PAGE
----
Why This Lesser Known Beach Destination Is Becoming A Tourism Hotspot

Aerial View Of A Development Zone In Agadir, A Coastal Resort In Morocco, North Africa, Facing The Azure Atlantic Ocean

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Africa may not be the first destination that comes to mind when Americans think of a beach getaway: it is more commonly associated with wild nature, the richness of its wildlife, and unique arid landscapes that contrast against fertile hinterlands.

Something most Americans tend to forget, however, is that Africa is an impossibly vast and incredibly diverse continent, and not all of it can be reduced to safaris and challenging self-discovery journeys where comfort is not always a priority.

Aerial View Of A Development Zone In Agadir, A Coastal Resort In Morocco, North Africa, Facing The Azure Atlantic Ocean

In fact, countries like Morocco are so drastically different from the preconceived notion of what Africa should be, not only in terms of nature but also culturally, that newcomers often find themselves flabbergasted at how incredibly modern, tourist-friendly it is:

It sits North of the Sahara divide, straddling the North Atlantic and the Mediterranean, and due to its proximity to both Europe and the Arab World, it is instead heavily influenced by these policies.

Though there are enough wonders to fill up an entire piece – from the vibrant Marrakesh to the electric blue medina of Chefchaouen – it’s this unheard-of resort city on the country’s Atlantic Coast that is giving all of your favorite winter sun hotspots in Europe and beyond, a run for their money:

Beach Umbrellas On A Sandy Beach In Agadir, Morocco, North Africa

A Gorgeous Beach Getaway That Won’t Break The Bank

We know you may not be exactly keen on taking a Transatlantic flight all the way to Morocco, potentially with a stopover in an intermediate European hub, especially when you have the gorgeous Caribbean – and good old Cancun – on your doorstep, but hear us out.

Agadir is the subtropical sunny vacation you didn’t know you needed – and a pretty cheap one, at that.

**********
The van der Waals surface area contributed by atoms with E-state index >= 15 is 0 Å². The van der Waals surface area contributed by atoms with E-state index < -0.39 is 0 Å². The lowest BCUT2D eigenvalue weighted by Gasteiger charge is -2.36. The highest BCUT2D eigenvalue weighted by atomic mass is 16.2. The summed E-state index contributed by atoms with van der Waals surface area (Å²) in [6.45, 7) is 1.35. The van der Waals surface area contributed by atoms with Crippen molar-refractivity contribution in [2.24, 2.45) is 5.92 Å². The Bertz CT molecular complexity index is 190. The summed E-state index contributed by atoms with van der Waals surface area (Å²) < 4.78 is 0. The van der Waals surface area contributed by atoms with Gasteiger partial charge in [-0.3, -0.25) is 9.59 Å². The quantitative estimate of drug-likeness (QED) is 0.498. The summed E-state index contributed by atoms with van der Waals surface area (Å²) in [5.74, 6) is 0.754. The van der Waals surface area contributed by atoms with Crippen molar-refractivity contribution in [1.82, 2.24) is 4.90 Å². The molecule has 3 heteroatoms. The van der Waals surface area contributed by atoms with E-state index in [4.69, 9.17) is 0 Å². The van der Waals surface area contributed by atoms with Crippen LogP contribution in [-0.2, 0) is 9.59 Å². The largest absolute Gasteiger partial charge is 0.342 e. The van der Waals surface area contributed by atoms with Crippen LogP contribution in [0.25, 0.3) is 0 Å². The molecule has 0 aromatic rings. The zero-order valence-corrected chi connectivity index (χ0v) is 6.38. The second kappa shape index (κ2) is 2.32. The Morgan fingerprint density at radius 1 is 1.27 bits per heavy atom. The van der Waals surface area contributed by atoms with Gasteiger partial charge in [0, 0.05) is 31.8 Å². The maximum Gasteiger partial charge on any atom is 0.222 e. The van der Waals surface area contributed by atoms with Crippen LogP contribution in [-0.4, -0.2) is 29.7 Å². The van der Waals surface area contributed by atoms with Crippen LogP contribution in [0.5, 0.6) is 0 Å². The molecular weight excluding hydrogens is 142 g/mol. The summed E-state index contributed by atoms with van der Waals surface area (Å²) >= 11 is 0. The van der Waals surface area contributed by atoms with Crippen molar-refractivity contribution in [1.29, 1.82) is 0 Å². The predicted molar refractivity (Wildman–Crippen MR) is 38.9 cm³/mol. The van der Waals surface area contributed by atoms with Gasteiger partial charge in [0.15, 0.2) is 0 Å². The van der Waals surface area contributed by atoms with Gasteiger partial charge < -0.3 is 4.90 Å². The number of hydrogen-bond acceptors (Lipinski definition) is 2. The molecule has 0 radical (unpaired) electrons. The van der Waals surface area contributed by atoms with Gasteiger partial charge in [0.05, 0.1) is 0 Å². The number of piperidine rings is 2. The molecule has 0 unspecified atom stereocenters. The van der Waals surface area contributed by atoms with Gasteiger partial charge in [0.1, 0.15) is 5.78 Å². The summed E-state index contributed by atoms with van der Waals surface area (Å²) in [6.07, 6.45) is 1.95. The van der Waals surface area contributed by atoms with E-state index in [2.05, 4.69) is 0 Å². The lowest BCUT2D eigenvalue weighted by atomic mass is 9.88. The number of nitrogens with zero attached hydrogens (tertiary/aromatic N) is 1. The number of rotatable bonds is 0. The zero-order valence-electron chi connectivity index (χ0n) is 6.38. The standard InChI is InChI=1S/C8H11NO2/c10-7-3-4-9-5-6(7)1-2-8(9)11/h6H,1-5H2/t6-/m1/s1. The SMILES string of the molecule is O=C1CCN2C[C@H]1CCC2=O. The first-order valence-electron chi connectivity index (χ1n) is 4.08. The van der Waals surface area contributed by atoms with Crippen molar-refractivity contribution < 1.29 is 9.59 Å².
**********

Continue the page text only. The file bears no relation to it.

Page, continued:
Bear with us for a sec.

A sprawling city on the shores of the Atlantic Ocean, situated at the foot of the landmark Atlas Mountains, and a highly-developed urban center with better-than-average infrastructure for a population of over 924,000 residents, it is quickly becoming one of Morocco’s strongest offers on the tourism front.

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You may be wondering why, as your knowledge of Morocco and North Africa as a whole is likely to be limited.

For starters, this is one of the most affordable places you can go for a beach holiday anywhere in the world, not only without breaking the bank but also without feeling like you’ve opted for the poor man’s version of a more popular, trendier destination.

Have you seen those beaches?

Is This One Of The Best Beaches In Africa?

The Corniche Boardwalk Facing The Atlantic Sea In Agadir, A Coastal City In Morocco, North Africa

Agadir stretches along an elongated strip of golden sand, licked gently by waters of the brightest blue, and it will only take you a single leisurely stroll down the famous Corniche d’Agadir, the well-frequented, pedestrian-friendly boardwalk to fall irremediably in love with the city.

Dubbed the African Ipanema, it runs for roughly 6 miles following the city’s coastal extension, and it’s backed by a selection of beachfront hotels, mid-range restaurants for gorging on some delectable, heartful Moroccan food, and the odd gelato and street food stall if you’re simply feeling peckish.